The clock, sans pendulum and looking very much like a nineteenth-century interpolation, complements the high, arched ceiling of the Great Kitchen. Several questions about this obvious anachronism include, "Was Cruikshank aware that it was historically inaccurate?" and "What was the illustrator's likely intention in including it in so prominent a position?" Seven Dillon in "Illustrations of Time: Watches, Dials, and Clocks in Victorian Pictures" (2002) answers both of these questions, shedding light on why this reminder of the passing of time occurs in a picture whose text does not mention clocks at all. Dillon believes that Cruikshank, who loved illustrating Shakespeare, was aware of this clock being an anachronism, and that he intended it to serve an aesthetic purpose, filling a void and complementing the busy scene: "The picture has much more depth with the dark, empty upper half than it would if cropped just above the people's heads" (84). Dillon seems unaware of the fact that such a clock, according to Delamotte's illustration of the same setting, was present in the summer of 1842, and appear in the centre of his complementary headpiece for this chapter:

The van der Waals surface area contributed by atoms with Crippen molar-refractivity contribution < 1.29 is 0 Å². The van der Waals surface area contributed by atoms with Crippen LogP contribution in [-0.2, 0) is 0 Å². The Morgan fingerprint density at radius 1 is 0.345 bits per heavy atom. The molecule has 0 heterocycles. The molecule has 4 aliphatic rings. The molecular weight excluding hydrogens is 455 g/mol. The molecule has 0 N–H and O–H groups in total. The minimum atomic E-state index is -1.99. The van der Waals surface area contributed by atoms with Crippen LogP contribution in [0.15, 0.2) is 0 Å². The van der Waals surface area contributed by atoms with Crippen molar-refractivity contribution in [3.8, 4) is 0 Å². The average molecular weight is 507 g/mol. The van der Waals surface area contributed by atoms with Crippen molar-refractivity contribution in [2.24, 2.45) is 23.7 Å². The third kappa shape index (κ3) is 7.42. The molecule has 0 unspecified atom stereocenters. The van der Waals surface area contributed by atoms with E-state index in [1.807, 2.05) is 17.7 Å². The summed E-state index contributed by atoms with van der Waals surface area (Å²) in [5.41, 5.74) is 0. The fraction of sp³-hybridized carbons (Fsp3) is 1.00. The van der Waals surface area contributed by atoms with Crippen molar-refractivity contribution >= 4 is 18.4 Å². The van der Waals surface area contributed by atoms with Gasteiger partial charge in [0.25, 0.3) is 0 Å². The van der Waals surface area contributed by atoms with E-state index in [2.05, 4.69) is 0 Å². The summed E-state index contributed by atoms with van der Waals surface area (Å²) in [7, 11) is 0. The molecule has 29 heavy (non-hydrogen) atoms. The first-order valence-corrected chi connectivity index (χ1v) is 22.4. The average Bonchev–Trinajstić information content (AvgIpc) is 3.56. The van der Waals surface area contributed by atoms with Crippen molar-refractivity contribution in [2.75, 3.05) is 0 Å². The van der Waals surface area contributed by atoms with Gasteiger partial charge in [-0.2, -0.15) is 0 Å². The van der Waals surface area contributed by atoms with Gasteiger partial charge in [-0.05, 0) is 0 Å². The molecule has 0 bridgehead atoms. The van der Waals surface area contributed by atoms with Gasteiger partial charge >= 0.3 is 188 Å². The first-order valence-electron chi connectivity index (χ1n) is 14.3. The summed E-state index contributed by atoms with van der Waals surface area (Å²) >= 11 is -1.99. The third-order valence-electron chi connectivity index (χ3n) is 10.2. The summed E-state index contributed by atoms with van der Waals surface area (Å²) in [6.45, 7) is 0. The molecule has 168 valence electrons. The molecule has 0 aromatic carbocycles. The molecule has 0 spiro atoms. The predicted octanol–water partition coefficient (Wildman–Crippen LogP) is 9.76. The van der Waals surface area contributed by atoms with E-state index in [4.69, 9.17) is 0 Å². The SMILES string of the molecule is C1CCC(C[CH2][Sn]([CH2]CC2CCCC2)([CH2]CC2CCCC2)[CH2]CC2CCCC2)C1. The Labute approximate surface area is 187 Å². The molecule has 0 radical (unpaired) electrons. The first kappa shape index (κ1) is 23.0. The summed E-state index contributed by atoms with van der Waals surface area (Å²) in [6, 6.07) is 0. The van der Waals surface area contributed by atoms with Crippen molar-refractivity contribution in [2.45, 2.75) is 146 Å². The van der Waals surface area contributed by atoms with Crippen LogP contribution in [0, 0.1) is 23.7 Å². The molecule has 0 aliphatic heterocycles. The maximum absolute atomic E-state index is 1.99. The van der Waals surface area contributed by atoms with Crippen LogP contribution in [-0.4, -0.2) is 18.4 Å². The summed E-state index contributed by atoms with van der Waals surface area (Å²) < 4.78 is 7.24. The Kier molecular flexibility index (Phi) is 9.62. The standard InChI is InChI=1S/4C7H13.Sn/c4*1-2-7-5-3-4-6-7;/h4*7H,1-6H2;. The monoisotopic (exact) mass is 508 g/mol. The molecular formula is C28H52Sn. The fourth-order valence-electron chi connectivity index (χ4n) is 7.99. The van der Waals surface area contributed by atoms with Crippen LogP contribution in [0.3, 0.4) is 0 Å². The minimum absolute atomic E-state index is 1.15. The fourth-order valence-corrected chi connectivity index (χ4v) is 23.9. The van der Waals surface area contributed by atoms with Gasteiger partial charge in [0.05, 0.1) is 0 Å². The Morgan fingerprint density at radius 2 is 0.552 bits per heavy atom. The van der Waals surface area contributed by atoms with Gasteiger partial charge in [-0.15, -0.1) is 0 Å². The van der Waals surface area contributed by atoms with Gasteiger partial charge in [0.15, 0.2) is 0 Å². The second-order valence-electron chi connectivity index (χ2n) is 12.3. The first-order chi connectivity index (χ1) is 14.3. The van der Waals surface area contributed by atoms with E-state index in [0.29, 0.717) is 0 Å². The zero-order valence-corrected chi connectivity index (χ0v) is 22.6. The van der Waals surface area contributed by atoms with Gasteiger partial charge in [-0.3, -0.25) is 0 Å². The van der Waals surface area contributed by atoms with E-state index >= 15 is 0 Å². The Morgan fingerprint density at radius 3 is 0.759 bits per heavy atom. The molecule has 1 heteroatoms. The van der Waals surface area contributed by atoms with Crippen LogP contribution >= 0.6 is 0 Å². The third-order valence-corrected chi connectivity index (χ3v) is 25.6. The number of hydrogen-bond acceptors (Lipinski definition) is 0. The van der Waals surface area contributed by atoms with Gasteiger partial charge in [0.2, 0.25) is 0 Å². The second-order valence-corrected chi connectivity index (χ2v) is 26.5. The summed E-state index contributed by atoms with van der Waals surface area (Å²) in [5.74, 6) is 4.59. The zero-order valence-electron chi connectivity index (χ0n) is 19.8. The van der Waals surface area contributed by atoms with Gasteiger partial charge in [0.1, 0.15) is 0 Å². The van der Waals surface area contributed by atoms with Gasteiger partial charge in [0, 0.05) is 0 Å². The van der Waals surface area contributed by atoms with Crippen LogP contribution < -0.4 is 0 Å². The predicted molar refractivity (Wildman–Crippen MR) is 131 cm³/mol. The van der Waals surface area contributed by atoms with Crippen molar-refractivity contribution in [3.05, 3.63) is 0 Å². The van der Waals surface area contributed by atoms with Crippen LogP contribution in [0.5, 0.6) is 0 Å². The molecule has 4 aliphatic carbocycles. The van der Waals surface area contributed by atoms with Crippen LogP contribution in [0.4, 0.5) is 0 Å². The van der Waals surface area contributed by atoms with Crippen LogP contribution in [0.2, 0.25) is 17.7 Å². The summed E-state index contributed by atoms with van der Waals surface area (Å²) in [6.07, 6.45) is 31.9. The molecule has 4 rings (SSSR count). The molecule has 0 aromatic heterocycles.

One historical detail of which Cruikshank was certainly aware is that clocks do not have minute hands until 1660, well after the time period of Ainsworth's book (which ranges from Anne Boleyn to Jane Seymour). The clock on the kitchen wall is sheer anachronism, as are three other clocks in this book's pictures. However, is aesthetically a very useful clock. It does not distract our attention in any way, as it might were it bereft of one of its hands. For the most part, then, even if they are hung on walls in contemporary tragic houses, illustrated clocks are similarly amiable, useful, nonthreatening.